Artists assess the effects of climate change.
In a project that will likely extend beyond the end of their lives, artists Newton and Helen Mayer Harrison’s “Sagehen: A Proving Ground” brings art and science together at the Sagehen Creek Field Station near Truckee. The project is funded by the Annenberg Foundation with Big Pine’s Metabolic Studio.
“Sagehen” is based on the likelihood of a global temperature rise due to climate change, and hypothesizes which species will be equipped to survive it. Based in the Sagehen watershed, the project encompasses a series of fifteen plots at five different altitudes, each 500 feet above the last. Eleven different species native to the watershed were planted at each altitude, ranging from 6,000 to 8,000 feet, and surrounded by deer fences. Each year, caretakers will record the progress of the eleven species. The project is now in its second year.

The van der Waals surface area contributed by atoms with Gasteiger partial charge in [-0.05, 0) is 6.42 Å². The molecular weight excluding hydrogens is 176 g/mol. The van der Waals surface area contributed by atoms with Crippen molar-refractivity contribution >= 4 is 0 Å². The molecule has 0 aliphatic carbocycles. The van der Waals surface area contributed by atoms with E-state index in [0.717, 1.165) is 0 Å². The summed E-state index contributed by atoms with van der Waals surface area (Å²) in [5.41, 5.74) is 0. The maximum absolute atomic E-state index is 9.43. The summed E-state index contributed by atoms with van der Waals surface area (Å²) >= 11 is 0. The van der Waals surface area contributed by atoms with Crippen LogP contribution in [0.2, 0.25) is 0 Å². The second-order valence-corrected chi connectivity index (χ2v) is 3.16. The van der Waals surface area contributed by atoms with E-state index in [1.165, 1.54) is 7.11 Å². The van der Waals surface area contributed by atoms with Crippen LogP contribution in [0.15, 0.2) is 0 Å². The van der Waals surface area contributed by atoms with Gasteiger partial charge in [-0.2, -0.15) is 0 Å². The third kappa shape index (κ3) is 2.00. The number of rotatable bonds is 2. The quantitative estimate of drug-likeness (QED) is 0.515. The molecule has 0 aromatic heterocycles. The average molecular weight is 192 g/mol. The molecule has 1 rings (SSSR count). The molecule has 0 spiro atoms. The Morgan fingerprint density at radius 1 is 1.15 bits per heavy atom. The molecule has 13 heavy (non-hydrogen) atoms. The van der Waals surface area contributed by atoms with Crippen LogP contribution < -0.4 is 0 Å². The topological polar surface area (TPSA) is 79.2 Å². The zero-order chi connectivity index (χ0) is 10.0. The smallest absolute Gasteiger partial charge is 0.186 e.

“Since so much damage has been done, the weather [is] going to change very quickly,” Newton Harrison told The Sheet. “It didn’t look like the upward movement of species [in elevation] would happen as quick as the great loss of species that was going to happen” with a drastic change in temperature. So the Harrisons, along with partnering scientists, decided to set up a controlled artistic experiment to explore the possibilties. “As artists, we’re not scientists,” Harrison said, “but we’re literate and entirely capable of designing experiments.”